Earl Smittcamp, King of Post-Apocalyptic California, Has Died


Reagan and Smittcamp

Earl Smittcamp, a long-time farmer who spent nearly 50 years in the line of succession to California’s Governor, died today.

Governor Reagan appointed Smittcamp as Disaster Acting Governor #6 in 1967, placing him 14th in the line of succession after California’s statewide elected officials and the five Disaster Acting Governors ahead of him. As noted in a 2011 post on this blog, a law created the Disaster Acting Governors in 1958 amid concerns that a massive Soviet atomic attack on Sacramento, Los Angeles, and San Francisco could kill all of the state’s elected officials and lead to the end of the civilian government of the state. 

After the 1966 election, Ronald Reagan moved into the Governor’s office and soon appointed a new group of seven new Disaster Governors. In addition to Smittcamp (designated as “Disaster Acting Governor #6″), the six others were Carlyle Reed (#1), Victor Lundy (#2), R. Gwin Follis (#3), Y. Frank Freeman (#4), Virgil Pinkley (#5), and A. W. Bramwell (#7). Two years later, Reagan appointed Robert L. Vickers to fill the vacancy created when Freeman died in 1969.

No additional Acting Governors were appointed after 1969, and over the years the appointees died of old age until (following the death of Vickers in 2011) Smittcamp became the highest ranking Disaster Acting Governor (11th in line of succession). At the time of his death, Smittcamp had spent more than 47 years in the line of succession, longer than any other person in state history.

Alan Lafaso, Sean Wallentine, Joel Angeles, Mike Gipson, Richard Zeiger, James M. Humes, Dave Stirling, Steve Coony, Collin Wong-Martinusen, Bill Bagley, Evan L. Goldberge, Chris Garland, Earl Smittcamp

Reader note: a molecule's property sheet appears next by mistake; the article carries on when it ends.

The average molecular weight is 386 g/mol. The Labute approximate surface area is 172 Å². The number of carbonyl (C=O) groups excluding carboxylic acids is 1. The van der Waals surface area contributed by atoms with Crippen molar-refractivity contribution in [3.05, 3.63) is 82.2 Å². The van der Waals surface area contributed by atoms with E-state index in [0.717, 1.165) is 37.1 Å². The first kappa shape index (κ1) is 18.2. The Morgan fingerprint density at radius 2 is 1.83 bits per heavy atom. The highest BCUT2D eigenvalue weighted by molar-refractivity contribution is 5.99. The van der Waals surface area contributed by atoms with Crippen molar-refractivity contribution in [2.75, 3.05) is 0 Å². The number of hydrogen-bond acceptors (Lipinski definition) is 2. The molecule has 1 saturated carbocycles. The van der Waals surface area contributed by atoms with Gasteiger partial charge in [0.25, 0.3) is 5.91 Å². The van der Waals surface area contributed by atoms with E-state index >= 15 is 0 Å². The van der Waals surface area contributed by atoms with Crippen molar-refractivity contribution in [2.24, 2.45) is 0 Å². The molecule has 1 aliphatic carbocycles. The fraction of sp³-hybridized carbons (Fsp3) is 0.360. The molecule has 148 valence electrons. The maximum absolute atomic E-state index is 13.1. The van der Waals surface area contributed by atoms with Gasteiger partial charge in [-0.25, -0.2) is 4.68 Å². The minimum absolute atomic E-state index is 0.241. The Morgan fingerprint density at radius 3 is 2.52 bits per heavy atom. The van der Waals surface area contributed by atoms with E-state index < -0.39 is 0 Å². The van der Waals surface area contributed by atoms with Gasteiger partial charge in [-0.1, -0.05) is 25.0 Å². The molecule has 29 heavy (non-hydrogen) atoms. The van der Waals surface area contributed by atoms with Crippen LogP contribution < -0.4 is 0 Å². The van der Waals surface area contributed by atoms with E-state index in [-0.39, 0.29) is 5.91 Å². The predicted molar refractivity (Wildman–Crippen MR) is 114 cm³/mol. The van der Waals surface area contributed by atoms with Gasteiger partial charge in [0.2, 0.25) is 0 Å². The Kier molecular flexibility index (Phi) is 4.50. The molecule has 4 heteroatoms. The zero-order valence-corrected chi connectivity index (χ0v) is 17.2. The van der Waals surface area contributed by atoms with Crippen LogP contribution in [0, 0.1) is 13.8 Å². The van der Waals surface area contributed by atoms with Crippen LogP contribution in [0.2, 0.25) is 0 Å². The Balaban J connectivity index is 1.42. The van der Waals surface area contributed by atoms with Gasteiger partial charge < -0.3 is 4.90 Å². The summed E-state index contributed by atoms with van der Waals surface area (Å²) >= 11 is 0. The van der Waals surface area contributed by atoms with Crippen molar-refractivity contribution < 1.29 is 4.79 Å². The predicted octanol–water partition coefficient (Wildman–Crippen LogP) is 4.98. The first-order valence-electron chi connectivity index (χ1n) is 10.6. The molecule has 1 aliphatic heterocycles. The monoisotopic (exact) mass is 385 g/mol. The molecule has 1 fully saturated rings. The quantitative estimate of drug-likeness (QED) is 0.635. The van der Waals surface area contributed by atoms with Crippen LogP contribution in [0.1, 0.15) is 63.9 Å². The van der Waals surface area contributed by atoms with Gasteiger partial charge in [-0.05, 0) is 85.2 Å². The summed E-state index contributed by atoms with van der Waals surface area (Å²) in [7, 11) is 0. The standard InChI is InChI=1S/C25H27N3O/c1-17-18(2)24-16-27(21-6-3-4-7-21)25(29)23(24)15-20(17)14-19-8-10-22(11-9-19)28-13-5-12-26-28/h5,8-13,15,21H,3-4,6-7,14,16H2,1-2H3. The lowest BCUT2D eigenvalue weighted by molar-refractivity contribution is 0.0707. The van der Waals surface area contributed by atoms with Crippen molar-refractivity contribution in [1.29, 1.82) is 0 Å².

The Line of Succession for California’s constitutional offices

Updated: Death of H. J. Widenmann

Updated candidate biography for Assemblyman H. J. Widenmann to note that he died on October 3, 1918 in Vallejo, CA.

Those we lost in 2013

We lost some legends this year. Bill Munnell was a member of the Cold War-era Assembly Doomsday Committee. Newt Russell was one of the very last legislators who set such a high value on following the Legislature’s rules that he wouldn’t allow them to be broken in the name of expediency. Nick Petris authored the Lanterman–Petris–Short Act, which restructured California’s laws relating to ‘mentally disordered people’.

As these giants left us, we wanted to take a moment to recognize their lives and contributions of our state and nation.

Paul J. Lunardi – Assemblyman (1957-1963), State Senator (1963-1968)
Nolan Frizzelle – Assemblyman (1980-1992)

Nicholas C. Petris – Assemblyman (1959-1966), State Senator (1967-1996)
William A. Munnell – Assemblyman (1951-1961), Superior Court Judge (1961-1981)

Bill Royer – Congressman (1979-1980)

Newton R. Russell – Assemblyman (1965-1974), State Senator (1974-1996)

Patricia Wiggins – Assemblywoman (1998-2004), State Senator (2006-2010)

George N. Zenovich – Assemblyman (1963-1970), State Senator (1970-1979)
Ernest F. Vance – American Independent Party (AIP) candidate